Josep Martí Blanch
Tuesday, 10/01/2019 – 22:01
Talk show of Jordi Basté in Rac1. A few minutes past nine. Through the television sets of the studio, the participants observe scandalized images of the police opprobrium with which the day begins. Violence, fierceness against defenseless citizens. Anger, helplessness, some tear. That is my first memory of 1-O two years later. No one has apologized from the State institutions for that free orgy of violence, the only one to date in the entire procés. And they should. They will not do it.
Just as the pro-sovereignty side should apologize for altering the rules of the democratic functioning of our society, by passing on September 6 and 7 a couple of despotic laws that sought to consecrate the authenticating value the 1-O could not have when it was already known by then that it would not count on the minimum guarantees and that could not be anything different than a new 9-N. Apologies that should also refer to the shameful declaration of independence of 27-O, made against half of Catalonia (the constitutionalist) and tricking the other half (the pro-sovereignty one). These apologies will not exist either.
The two paragraphs you have read so far are enough for one to be shot, dialectically, twice. Can you be a dangerous separatist taking part in a coup and a traitor or botifler at the same time? In these crazy times we have to live in it is clear the answer is yes. I accept both qualifications willingly, especially since the profile of those who usually utter them makes one receive them as a compliment.
In February 2018, I put an end to the book ‘How we won the procés and lost the Republic’. In the last pages, I pointed out the error of placing the subsequent analysis of the events of October 2017 in terms of winners and losers: “everyone loses by having overvalued their strengths and belittled those of the adversary”. The evolution of events has not altered the validity of the assertion. Everyone and all of us, without exception, keep losing. And the list of liabilities is going to gain weight in the coming days.
Too many people and groups, 24 months after the 1-O, continue to work in scenarios of enemy surrender. I write ‘enemy’ conscientiously, because for those who dream in capitulations there are no adversaries. Take as an example the embarrassing exercise of nationalpopulism of the spokeswoman for Ciudadanos, Lorena Roldán, in the last plenary session of the Parliament trying to take advantage of the crimes of ETA in Vic. Or the last manifesto of the Defense Committees of the Republic (“we will be the ones who will shake the enemy”), which we could ignore, in the case of people who are not in the border of institutional and political representation, if not because they always have the explicit support of the president of the Generalitat, Quim Torra. As Joan Cañete Bayle has written in this newspaper, too many people competing to create or aggravate problems instead of trying to fix them.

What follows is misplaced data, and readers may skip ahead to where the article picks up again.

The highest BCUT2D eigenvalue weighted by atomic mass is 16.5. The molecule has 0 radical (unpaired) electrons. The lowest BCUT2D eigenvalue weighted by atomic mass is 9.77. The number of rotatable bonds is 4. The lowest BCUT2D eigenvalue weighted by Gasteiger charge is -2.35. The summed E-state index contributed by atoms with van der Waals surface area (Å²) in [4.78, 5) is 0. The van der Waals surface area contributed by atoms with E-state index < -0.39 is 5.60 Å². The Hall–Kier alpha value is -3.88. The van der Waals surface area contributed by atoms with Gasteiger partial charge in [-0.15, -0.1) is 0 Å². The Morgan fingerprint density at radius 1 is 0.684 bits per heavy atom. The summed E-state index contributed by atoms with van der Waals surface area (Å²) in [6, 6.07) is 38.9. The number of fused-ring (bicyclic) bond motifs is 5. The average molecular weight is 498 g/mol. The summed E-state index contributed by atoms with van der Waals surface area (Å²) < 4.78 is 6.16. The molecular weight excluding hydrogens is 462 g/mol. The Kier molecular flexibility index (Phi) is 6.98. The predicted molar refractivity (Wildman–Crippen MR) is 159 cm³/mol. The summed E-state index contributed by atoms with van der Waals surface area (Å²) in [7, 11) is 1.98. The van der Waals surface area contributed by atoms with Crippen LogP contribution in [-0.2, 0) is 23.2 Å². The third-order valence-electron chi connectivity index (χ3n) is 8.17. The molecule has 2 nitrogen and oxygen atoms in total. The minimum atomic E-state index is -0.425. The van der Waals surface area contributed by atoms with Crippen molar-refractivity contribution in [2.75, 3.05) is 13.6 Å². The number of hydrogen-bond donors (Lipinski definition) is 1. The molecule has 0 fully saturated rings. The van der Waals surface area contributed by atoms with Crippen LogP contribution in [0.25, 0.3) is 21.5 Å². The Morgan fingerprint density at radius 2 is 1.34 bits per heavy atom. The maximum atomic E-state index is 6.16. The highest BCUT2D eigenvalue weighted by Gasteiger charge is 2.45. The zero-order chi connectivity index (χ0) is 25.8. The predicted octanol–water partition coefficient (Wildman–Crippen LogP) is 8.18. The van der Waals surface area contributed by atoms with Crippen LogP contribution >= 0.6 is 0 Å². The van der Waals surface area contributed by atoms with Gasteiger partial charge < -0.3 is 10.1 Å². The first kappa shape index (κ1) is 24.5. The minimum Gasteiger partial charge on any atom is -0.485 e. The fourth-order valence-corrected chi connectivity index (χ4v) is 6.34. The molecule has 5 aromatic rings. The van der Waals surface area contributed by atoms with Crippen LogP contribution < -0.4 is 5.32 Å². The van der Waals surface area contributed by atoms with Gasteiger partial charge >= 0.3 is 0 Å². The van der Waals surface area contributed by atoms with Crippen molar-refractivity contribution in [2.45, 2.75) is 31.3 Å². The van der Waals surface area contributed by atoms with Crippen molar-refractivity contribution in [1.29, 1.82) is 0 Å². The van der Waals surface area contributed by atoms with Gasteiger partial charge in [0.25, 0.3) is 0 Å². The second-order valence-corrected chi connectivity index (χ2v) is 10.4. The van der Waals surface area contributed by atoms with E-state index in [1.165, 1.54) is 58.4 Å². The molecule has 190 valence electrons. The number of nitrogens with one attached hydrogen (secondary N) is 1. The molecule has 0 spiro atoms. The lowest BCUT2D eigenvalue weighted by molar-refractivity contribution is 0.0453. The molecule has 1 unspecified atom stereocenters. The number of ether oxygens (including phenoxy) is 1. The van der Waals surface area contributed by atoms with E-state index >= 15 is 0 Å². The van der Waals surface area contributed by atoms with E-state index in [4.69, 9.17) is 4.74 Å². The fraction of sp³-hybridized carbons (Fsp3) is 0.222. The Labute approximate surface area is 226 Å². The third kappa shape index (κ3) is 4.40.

Nothing coming in the next few days, particularly the sentence, will cause important changes in the substance of this matter. We can get a little more angry, or maybe much more; but, since we are so much mud-caked, all this couldn’t be considered a novelty. The well can get deeper, but since we already live in it, we will not notice much the difference.
How to escape from the hole in which we – both pro-sovereignty and constitutionalists, Spain and Catalonia – are stuck for two years? The first thing is to accept resignedly that it is not possible to leave it. At least for now. It would be reasonable to hope for a stop in the digging down. But even this humble goal is too much to ask, given who has the shovel in their hands.
The general elections and 155
The call for new general elections has been enough for the 155 to become once again the main electoral offer of state-level parties with representation in Congress – with the exception of Podemos. At the same time, the pro-sovereignty side has released a new religion of a single commandment, “mass civil disobedience”. Nobody wants to realize that not one 155 after another will end with the pro-independence wish, nor that the new catechism of civil disobedience will serve for nothing else than adding more frustration and pain to the pro-sovereignty side.
Out of October 2017, both contenders should have learned a lesson: there are situations in which nobody wins and everyone loses. Far from internalizing this learning, the discourse heard with greater force and clarity remains that of the players ready to persist in mistakes already made. They keep digging in the opposite direction to the exit.